Pop Culture Gadabout
Friday, August 14, 2009
      ( 8/14/2009 09:06:00 AM ) Bill S.  

"DON'T EXPECT TOO MUCH. I'M LOW ON CAPABILITIES IN MORE WAYS THAN ONE." Yunosuke Toshinaga's Broken Blade (CMX) is a boy-and-his-giant-robot tale with a tiny twist. In the world that Yunosuke Yoshinagta posits, nearly everybody has the capabilities to power and steer a giant robot -- except for our hero. From early childhood, the people of Curzon have been gifted with the ability to "power up" quartz, the prime energy source on this world. ("There is no oil to be taken from the earth," we're told in the series' opener.) Yet Rygart Arrow, as we're shown in an opener that goes back to his childhood, doesn't possess this basic ability. As a result, he lives his life in relative isolation as a "lowly farmer," 'til his old schoolmate King Hodr requests that he be brought to the Imperial City.

Hodr, who reigns over the kingdom of Krisna, once attended the Assam National Military Academy, with his queen-to-be Sigyn and our "unsorceror" hero Rygart. Though Rygart was forced to drop his schooling, the bond between the threesome remains strong -- as nicely depicted in their teasing interactions when they're reunited. It's clear that Sigyn, the typically headstrong not-so-girly queen of Krisna, still has vestiges of a lingering attraction for the "good-for-nothing" Rygart.

Krisna is presently under siege by the neighboring kingdom Athena, though the isolated Rygart has been unaware of this situation until he's delivered to the court. Leading the Athenian attack is yet a fourth former school chum, Zess, who can't help wondering on the verge of an attack what Rygart will think about what he's doing. "If you knew that I was trying to take Hodr's country by storm, would you be angry, Rygart?" he wonders. Clearly, this quartet has a plethora of unresolved issues.

Broken Blade's mighty big weapons are giant robo-suit creations called "golems" that are powered by quartz and brandish cannon-sized pistols. Because Rygart can't charge up quartz, he's the only one in the land incapable of combat fighting, though the archeological discovery of an ancient "under-golem" rapidly changes that situation. Possessing an unknown power source and run via manual controls, the device appears to be useless until our curious hero gets behind the controls. Once inside the antique weapon, christened Broken Blade, Rygart proves a formidable fighter.

If this all sounds like something you've seen or read before, well, of course, you have. Yoshinaga's fast-paced teen-plus rated manga fits into the young-outcast-makes-good template that's successfully served for beaucoup shonen manga. What lifts this series a few notches above its formula are the slivers of characterization that manage to poke through the exposition-heavy dialog. Even antagonist Zess is provided his human moments, most notably during a sequence with two women soldiers who compete for his attention. His role in the war seems motivated by a desire to measure up to an older brother, who looks to seize the ample quartz deposits that are in Krisna's possession. (Blood for Quartz!)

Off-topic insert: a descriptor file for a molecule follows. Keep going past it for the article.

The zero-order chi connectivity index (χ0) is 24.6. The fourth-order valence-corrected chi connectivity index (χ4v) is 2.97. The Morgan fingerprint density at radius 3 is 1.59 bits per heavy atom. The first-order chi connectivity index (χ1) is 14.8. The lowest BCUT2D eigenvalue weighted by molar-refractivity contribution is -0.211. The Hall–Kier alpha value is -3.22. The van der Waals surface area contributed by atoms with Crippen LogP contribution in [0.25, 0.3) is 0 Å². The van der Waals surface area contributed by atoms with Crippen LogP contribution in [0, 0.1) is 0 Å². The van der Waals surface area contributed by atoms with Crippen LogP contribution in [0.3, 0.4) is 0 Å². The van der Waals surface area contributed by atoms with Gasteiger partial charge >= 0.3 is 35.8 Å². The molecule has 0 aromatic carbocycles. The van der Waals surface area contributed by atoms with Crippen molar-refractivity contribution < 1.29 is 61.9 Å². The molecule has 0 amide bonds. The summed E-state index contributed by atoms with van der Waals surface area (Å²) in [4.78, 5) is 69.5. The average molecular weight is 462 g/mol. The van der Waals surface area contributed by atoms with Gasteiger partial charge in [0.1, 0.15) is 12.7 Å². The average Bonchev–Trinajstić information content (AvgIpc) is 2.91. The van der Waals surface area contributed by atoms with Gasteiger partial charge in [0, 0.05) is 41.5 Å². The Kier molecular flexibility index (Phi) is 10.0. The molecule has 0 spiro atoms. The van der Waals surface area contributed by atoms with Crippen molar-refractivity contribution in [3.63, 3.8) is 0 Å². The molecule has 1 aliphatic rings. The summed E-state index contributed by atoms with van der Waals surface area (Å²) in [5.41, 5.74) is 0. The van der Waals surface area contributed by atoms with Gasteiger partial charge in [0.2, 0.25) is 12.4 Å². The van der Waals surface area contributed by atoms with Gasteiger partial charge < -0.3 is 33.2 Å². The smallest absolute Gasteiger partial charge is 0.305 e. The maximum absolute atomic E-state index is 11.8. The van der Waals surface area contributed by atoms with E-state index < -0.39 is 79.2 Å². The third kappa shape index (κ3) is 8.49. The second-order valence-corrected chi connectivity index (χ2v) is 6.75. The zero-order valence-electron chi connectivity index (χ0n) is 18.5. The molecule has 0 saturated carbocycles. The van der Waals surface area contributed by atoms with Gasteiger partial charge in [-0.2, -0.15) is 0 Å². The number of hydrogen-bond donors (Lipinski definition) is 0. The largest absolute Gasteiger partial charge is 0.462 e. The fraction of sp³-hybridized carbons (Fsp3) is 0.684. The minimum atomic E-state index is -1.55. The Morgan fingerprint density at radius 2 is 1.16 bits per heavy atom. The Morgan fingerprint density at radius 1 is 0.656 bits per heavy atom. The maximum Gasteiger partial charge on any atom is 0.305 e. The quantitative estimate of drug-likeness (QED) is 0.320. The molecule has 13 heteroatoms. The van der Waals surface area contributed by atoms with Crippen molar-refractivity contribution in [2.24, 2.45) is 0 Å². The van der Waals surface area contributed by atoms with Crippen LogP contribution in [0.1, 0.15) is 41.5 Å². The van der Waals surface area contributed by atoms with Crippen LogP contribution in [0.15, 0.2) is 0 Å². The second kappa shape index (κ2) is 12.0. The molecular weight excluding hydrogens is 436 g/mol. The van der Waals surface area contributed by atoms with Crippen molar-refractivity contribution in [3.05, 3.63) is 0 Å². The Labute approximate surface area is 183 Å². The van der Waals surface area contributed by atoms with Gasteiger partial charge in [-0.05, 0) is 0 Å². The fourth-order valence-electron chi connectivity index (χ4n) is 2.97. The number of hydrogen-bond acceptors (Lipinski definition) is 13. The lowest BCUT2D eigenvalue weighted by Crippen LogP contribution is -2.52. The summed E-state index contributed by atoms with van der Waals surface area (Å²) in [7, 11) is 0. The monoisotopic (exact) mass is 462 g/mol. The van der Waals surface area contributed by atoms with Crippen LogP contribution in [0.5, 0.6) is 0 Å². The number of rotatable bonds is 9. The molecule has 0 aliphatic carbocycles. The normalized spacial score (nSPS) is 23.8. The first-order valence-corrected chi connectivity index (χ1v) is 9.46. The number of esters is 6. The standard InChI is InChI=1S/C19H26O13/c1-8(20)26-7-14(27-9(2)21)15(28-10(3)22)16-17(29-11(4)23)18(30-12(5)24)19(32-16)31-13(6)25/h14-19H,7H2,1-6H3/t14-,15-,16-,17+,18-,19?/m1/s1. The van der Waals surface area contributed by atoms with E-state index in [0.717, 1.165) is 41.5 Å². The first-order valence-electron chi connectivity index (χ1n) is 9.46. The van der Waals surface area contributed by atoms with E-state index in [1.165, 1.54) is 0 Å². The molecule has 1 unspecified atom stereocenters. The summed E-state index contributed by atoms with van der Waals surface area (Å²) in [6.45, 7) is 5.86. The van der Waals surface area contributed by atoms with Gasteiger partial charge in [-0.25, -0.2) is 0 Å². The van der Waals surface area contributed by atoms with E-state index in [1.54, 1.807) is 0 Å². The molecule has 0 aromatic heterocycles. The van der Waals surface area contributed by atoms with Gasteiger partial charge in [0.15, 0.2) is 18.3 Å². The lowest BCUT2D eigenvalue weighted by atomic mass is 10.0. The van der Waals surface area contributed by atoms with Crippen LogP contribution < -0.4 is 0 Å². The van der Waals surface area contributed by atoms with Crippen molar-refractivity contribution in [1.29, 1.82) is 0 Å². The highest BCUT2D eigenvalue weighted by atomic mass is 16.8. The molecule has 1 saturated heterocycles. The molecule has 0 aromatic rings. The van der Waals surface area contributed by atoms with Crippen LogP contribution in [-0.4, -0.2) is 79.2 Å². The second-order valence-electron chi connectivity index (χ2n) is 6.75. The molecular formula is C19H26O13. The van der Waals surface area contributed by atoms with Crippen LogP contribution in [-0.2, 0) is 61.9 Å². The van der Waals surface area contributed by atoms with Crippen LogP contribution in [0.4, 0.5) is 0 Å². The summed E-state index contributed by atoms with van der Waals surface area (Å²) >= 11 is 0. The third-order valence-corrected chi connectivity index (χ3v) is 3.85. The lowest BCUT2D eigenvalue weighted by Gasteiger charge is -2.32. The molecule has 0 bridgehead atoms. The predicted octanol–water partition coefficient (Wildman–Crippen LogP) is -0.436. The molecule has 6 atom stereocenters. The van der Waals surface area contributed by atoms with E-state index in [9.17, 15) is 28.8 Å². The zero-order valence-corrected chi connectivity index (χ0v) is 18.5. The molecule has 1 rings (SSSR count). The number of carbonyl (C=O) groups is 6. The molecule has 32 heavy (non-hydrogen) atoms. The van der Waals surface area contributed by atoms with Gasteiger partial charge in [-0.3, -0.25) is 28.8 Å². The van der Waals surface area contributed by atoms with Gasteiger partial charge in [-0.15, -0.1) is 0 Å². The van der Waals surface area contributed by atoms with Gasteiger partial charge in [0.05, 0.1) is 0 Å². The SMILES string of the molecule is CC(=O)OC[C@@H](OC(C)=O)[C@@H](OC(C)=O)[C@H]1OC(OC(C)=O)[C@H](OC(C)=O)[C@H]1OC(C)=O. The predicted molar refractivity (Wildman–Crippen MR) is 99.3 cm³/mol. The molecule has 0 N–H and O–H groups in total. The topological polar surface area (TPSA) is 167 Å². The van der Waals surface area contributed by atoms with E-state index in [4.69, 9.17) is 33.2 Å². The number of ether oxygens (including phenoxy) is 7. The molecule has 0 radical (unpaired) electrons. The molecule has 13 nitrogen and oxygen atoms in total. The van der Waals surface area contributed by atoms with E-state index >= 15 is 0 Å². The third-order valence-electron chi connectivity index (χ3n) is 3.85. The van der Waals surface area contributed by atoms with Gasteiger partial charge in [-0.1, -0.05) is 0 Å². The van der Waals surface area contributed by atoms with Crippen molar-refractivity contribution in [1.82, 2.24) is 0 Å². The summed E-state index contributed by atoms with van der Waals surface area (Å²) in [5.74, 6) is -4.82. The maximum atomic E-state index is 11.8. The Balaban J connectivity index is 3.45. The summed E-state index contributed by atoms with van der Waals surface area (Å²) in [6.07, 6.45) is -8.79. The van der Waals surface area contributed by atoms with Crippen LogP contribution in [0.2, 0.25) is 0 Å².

Broken Blade's art is strongest when it's reflecting its characters' personal moments -- when it depicts, for instance, the flashbacks to our main characters' school days -- though it's not always as distinct during the book's battle sequences. Since the first volume in the series is designed to introduce the primary players, any weakness in the fighting scenes isn't that big of an issue. If future books extend the sometimes confusing battle panels into more extended page fillers, that could be a problem. But if Yoshinaga can keep his eye fixed on character-driven tension over mechanical fetishism, though, we should be copacetic.

Still, I'm wagering that this series will find a mecha happy manga audience, especially after reading that an anime adaptation of the current six-volume series has been green lit. I can see Broken Blade fitting snugly into SyFy channel's Monday night anime bloc -- and so, I suspect, can the powers-that-be at CMX.


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Pop cultural criticism - plus the occasional egocentric socio/political commentary by Bill Sherman (popculturegadabout AT yahoo.com).

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